“China has many great universities and companies, especially in certain subfields of AI such as computer vision, but many people remain hesitant to move to China due to the political environment, quality of life concerns and workplace issues,” said Remco Zwetsloot, a research fellow at Georgetown University’s Center for Security and Emerging Technology (CSET).
Some of the US-trained Chinese AI engineers told the Post they were scared off by China’s “996” working culture: 9am to 9pm, six days a week. Tech firms in China typically expect their employees to work long hours to prove their dedication.
Lin, the Beijinger who now works for Google, used to be an intern at one of China’s largest internet giants. “I worked from the time I woke up until going to bed,” he said, “At Google, I’ve been confused because many people here only work till 5pm but Google is still a global leader.” Lin said he would be happy to return to China if the 996 work culture eases.
Chen, a female postgraduate student at Carnegie Mellon, who recently accepted a job offer from Google, once interned at Beijing-based AI unicorn SenseTime, where she worked from 10am to between 8pm and 10pm most days.
A SenseTime spokesperson said the company has adopted flexible working hours for its employees.
Besides a better work-life balance, Chinese graduates look for jobs in Silicon Valley because of the higher pay.
“If you include pre-tax income, many of us get offers that pay more than 1 million yuan (US$142,000) a year but in China the salaries offered to the best batch of fresh undergraduates are about 200,000 to 300,000 yuan (US$28,000 to US$43,000),” Chen said.
Still, for those Chinese with long-term plans to stay in the US, a major obstacle lies in getting work visas, especially in the current trade war environment. Most AI-related workers are on H-1B visas that allow US companies to employ non-US nationals with expertise in specialised fields such as IT, finance and engineering.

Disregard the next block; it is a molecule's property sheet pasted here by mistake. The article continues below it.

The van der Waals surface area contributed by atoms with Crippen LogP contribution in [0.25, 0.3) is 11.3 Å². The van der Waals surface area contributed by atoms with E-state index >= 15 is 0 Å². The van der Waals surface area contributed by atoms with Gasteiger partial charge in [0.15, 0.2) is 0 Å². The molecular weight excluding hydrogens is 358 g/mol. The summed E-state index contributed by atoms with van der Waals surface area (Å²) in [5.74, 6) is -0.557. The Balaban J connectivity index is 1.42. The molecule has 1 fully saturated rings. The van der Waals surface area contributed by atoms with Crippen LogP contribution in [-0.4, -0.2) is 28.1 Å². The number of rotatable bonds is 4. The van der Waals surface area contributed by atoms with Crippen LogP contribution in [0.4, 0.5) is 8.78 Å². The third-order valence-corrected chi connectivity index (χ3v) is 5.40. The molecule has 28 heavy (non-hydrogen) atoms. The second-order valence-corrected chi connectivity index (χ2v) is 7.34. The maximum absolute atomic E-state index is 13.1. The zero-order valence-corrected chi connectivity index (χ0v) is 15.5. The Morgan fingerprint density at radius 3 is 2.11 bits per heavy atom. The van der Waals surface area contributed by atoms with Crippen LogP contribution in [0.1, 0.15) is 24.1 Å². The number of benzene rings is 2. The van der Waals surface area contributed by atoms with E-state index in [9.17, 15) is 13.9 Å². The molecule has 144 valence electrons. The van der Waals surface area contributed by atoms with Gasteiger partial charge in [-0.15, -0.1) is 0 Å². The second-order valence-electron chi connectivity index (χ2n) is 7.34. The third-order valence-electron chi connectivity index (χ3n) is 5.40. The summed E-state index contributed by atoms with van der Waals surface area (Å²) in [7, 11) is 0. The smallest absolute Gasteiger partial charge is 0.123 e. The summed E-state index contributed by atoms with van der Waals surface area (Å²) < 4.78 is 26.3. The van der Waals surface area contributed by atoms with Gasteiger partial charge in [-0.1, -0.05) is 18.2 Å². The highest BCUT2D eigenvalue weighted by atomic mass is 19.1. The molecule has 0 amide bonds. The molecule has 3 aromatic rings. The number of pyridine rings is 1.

However, the number of non-immigrant H-1B visas granted has started to fall since 2016, when it peaked at 180,000, according to the US Department of State, and US tech companies have complained that a policy shift by the Trump administration has made the approval process longer and more complicated.
In 2017, President Donald Trump requested an overhaul of the H-1B visa programme, saying he did not want it to enable US tech companies to hire cheaper foreign workers at the expense of American jobs. He also wants to give priority to highly skilled people and restrict those wanting to move to the US because of family connections.
Science graduates from overseas countries can stay in the US with their student visas for up to three years while competing for the hard to get work visas, which are granted based on undisclosed mechanisms. Overseas students already working in the US can apply for so-called green cards, which offer permanent residency.
After working for a major US tech company for almost three years on a student visa, one Chinese software engineer, who spoke to the Post on condition of anonymity, said she was relocated to the US firm’s Beijing office last year after failing to obtain a H-1B work visa.
“While there might be individual cases, it seems like the current tensions have not – at least as of a few months ago – led to noticeable changes in the overall number of Chinese students staying in the US after graduating,” said CSET’s Zwetsloot.
Some Chinese AI scientists use Twitter to announce their decision to stay. Chen Tianqi, who just obtained a PhD at the University of Washington in Seattle, and Jun-Yan Zhu, a CMU and UC Berkeley alumnus currently working at Adobe, each tweeted that they would join Carnegie Mellon as assistant professors next year.
To achieve the goal of turning China into “the world’s primary AI innovation centre” by 2030, according to a 2017 blueprint issued the State Council, the central government has stepped up efforts to attract US-educated talent.
The Thousand Talents Plan has seen more than 6,000 overseas Chinese students and academics return since its was established in 2008, but because of escalating tensions with the US, Beijing has played down the initiative.
Longer term, Beijing’s willingness to invest significant sums into the AI sector could see more Chinese return for the better employment opportunities. Between 2013 and the first quarter of 2018, China attracted 60 per cent of global investment in AI, according to a Tsinghua University report.
Chinese authorities are investing heavily in the sector, with the city of Shanghai setting up a 10 billion yuan (US$142 million) AI fund in August and Beijing city government announcing in April it would provide a 340 million yuan (US$48 million) grant to the Beijing Academy of Artificial Intelligence.
“More and more senior people like me have come back, and some start their own businesses,” said Zheng, the Siemens Healthcare researcher who joined Tencent. “It’s easier for Chinese to seek venture capital in China than in other countries.”